One way for all individuals to donate to The Foundation is through a gift to The Foundation of cash or appreciated property.

A gift of cash is the simplest - a donor just writes a check and gives it to The Foundation. The donor will receive an income tax charitable deduction limited by 50 percent of the donor's income, thereby reducing the cost to the donor of the gift by the income taxes saved through the charitable deduction.

Another easy way for a donor to make a contribution is by giving The Foundation property that has grown in value since it was acquired. For example, if a donor gives $1,000 of XYZ stock that was purchased many years ago for $100, the $900 capital gain in the stock will pass to The Foundation without income tax to the donor. Interestingly, the donor will receive an income tax charitable deduction for the full $1000 value (limited by 30 percent of the donor's income), even though neither the donor nor The Foundation pays income tax on the stock's appreciation. The Foundation does not pay income tax on the $900 capital gain when it sells the stock because The Foundation is a tax exempt charity. Therefore, the appreciation is never taxed and the cost to the donor of the gift is reduced by the taxes saved from the income tax charitable deduction the donor achieves and the capital gain the donor avoids.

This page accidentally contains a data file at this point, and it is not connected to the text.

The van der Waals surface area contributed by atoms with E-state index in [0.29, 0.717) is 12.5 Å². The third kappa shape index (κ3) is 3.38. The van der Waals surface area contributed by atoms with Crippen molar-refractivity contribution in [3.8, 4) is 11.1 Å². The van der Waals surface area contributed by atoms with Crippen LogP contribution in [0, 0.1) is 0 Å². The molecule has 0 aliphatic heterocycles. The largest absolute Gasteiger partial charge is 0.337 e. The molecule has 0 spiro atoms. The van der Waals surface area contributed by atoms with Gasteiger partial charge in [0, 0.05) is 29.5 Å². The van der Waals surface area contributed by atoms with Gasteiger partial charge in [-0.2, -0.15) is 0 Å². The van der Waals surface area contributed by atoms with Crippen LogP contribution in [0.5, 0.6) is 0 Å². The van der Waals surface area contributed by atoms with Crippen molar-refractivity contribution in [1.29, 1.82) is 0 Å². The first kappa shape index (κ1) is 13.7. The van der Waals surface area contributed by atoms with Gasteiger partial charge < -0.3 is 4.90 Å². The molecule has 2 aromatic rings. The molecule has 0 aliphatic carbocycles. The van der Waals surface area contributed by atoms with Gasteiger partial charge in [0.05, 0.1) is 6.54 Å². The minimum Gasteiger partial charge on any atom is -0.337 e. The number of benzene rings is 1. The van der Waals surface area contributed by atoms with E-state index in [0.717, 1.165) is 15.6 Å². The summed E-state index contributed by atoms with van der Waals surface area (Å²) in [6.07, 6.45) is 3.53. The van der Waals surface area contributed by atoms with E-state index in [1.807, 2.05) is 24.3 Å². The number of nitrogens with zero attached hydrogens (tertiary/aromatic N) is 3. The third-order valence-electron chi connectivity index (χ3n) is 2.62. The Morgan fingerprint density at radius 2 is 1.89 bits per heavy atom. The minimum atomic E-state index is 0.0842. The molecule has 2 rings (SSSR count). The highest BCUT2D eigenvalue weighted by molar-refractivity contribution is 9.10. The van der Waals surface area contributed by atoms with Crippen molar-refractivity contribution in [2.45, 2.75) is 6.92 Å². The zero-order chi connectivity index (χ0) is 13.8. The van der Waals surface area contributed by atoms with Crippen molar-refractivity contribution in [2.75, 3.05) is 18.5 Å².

While contributions from wealthy donors are needed, an individual donor's contribution in excess of two percent of total contributions received by The Foundation will not qualify in satisfying The Foundation's one-third public support test. That means that small contributions by a large number of donors are necessary to get the maximum benefit from the larger contributions of a small number of wealthy donors. Every dollar that a member coach contributes, and every dollar that is contributed because of your active support in involving a large segment of your community and school opens the door for maximum benefit from larger donations. The effect is circular: You raise money and awareness, and these contributions allow larger donations from a smaller group of large donors, including wealthy individuals and foundations. The result is the generation of significant revenue to The Foundation to aid the AFCA in achieving its goals.